Some natives (luckily not Spaniards, and definitely not Brazilians) can be very impatient and unhelpful with you if you are in the early stages of learning their language. If you practise with other learners, then you can reach the stage of speaking quite well without the same kind of pressure (which you get from total immersion and does indeed speed up your learning process). Thanks to my other foreign friends, I reached the stage of being able to communicate well enough to be able to start conversing with actual Spaniards after a short time, which you should always keep in mind as being the end goal (i.e. speaking with natives, and conversing with other learners as a bridge to reach that level).
It’s important to remember that the purpose of a language is communication, and thus requires you to be social. If you are introvert, you should still try hard and there are many ways to get out there and meet new people. So, how do you meet natives or other learners? There are so many resources, that it’s impossible to list all of them as this depends on the city you live in. A little digging and you will find something. In the mean time, I can suggest a few websites and other resources that have been useful to me.
Meetup.com This site’s goal is to gather people with similar interests, to get unplugged from the Internet and to actually meet up in person to share and discuss that interest. It has many regular meetings based on a huge range of interests and is especially popular in English speaking countries. One of those interests is of course languages and you may find that there is already a regular meeting for the language you wish to practise (usually meeting up in a bar or restaurant). If you don’t see a language meeting in your city then suggest one!
Couchsurfing.org I have already written an entire post about how Couchsurfing can be used to learn languages, in such a way that is especially related to non-travellers! You can host natives of the language in your home for a couple of days, or if that idea scares you, then you can still be a part of an amazing international community by attending the regular meetings, or suggesting one, in the groups and meetings page of the site. These meetings already have an international crowd, which may have lots of people willing to speak the language you wish with them. But you are also more than welcome to suggest meetings especially to practise a particular language.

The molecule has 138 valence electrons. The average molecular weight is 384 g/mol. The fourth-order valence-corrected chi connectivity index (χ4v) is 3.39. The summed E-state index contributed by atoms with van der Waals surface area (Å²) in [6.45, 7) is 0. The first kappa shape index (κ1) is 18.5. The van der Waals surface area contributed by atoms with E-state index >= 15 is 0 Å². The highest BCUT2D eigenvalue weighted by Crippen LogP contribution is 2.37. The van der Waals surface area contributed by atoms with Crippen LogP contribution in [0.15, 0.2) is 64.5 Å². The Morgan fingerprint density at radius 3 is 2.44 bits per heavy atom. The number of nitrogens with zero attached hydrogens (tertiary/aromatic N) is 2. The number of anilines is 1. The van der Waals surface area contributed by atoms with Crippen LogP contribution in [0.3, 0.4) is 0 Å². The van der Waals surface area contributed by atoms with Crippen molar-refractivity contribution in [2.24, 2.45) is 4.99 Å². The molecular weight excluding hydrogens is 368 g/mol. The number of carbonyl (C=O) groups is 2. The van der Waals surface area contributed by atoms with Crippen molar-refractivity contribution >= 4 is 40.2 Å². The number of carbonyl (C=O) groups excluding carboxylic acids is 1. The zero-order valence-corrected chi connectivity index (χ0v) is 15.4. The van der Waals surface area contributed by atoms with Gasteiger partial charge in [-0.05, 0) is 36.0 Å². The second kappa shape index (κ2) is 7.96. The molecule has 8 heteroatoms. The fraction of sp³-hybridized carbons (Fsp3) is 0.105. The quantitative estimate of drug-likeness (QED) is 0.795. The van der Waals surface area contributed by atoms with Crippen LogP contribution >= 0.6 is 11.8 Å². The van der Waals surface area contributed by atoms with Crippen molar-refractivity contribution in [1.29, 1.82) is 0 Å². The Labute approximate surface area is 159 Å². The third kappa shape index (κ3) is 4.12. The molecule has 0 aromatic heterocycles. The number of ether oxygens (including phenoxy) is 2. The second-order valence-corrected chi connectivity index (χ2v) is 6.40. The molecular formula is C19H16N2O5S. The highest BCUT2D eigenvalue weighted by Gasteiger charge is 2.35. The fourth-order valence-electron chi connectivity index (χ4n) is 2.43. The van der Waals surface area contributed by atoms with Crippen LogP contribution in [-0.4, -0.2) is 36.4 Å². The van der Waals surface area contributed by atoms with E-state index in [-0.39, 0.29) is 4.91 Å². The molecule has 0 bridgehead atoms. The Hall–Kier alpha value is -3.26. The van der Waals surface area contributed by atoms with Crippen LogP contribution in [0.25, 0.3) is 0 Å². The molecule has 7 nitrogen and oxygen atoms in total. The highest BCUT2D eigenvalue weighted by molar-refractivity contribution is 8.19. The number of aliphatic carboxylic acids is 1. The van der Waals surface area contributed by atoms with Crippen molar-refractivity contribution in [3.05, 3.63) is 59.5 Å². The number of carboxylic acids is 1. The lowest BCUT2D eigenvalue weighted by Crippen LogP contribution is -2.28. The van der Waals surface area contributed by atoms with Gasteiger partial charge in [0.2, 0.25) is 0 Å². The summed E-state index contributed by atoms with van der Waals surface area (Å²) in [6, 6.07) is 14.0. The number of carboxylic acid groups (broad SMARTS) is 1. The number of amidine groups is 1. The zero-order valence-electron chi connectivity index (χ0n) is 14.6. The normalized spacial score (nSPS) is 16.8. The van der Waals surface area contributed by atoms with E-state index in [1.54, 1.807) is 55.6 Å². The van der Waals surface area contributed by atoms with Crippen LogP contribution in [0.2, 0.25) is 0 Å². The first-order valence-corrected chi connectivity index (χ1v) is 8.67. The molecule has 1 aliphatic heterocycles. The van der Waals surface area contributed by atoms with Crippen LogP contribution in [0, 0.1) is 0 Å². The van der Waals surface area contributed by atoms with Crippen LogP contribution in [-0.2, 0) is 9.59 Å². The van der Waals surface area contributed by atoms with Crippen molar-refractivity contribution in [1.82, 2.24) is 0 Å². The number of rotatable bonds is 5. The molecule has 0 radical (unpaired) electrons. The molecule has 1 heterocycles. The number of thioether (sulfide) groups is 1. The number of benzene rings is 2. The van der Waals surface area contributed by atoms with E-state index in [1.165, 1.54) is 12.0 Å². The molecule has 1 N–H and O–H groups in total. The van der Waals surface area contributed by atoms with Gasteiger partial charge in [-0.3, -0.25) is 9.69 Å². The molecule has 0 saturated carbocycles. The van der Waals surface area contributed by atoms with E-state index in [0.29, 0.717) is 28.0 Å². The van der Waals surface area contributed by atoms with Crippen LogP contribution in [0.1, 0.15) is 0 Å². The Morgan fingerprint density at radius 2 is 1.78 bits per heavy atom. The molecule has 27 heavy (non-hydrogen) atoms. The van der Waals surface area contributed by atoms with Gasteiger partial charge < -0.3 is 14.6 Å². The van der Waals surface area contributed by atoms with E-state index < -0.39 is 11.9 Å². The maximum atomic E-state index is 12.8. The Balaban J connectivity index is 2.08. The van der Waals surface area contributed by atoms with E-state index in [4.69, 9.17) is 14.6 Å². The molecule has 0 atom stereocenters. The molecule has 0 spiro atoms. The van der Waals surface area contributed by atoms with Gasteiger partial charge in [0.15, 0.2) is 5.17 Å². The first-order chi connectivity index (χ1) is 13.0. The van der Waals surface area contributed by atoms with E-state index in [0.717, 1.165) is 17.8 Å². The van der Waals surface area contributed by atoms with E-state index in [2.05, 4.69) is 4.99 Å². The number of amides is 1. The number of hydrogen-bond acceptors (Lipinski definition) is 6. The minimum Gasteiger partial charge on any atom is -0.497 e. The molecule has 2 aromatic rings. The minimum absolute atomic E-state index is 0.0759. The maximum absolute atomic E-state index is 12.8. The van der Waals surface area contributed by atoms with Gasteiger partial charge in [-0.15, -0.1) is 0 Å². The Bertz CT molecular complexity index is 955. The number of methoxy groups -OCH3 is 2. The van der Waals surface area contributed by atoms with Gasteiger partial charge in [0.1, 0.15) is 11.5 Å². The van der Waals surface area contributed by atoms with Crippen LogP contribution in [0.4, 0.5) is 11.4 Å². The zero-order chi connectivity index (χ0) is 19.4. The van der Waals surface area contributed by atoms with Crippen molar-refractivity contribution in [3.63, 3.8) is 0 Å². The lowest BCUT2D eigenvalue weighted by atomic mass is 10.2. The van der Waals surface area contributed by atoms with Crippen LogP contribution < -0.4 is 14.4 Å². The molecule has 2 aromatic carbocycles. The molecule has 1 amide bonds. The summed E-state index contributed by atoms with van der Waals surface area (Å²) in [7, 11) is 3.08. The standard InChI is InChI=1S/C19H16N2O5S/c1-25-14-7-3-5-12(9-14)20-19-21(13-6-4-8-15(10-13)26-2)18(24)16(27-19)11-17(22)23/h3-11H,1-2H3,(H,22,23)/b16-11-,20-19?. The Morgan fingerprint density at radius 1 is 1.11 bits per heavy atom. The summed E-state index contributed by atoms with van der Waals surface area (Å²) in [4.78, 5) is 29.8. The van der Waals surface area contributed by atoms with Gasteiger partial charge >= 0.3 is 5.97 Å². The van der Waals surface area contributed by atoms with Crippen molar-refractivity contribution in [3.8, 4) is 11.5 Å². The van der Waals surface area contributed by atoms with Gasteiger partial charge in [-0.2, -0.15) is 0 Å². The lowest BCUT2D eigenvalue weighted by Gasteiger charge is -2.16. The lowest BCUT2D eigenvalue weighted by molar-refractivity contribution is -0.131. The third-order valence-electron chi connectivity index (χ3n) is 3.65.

Basically any modern social networking website (including Facebook; by searching for your city’s name + the language and then clicking “Events”, but especially by clicking “Groups”, e.g. French in London) can be searched for meet-ups that may include particular language meetings. And if they don’t, then take the initiative and create one! Or contact the members individually (without spamming or being a creepy guy only contacting girls) that are a part of a language interest group and ask that person if they want to meet up for an orange juice or coffee (or a beer if you must) and speak in the target language.
It doesn’t have to be through a social networking site; you can put an ad up on Craigslist or your country’s equivalent (there are several in the links at the bottom of this page, as I discussed in trying to find accommodation). I’m sure there are other sites I have overlooked so feel free to mention them in the comments!
Then of course, there are the ways that don’t require any use of the Internet! By word of mouth, or asking your friends you may see that someone shares a common interest in learning the same language and you can arrange to meet up to try to chat and practise whatever you know. You can also put up advertisements, especially in universities. If you feel you are ready to talk with a native, you can of course get private lessons, but to avoid paying for them, you could arrange for a tandem exchange.
I’m hoping this post will remind people that travelling is not the only way to be able to practise your language. I have several other ideas not discussed in this post that I’ll talk about another time.
So what are you waiting for? Get out there now and find someone to speak your target language with Leave me a comment to let me know how it went! If you think others may benefit from the ideas in this post, then please share the link through facebook/twitter/stumbleupon! Thanks!
Those of you who have been following this blog and reading some of my best tips, know that sometimes I focus on advice for those of you already abroad. Even though you don’t have to be rich to be able to travel to another country to learn a language, sometimes it just isn’t desirable or […]MORE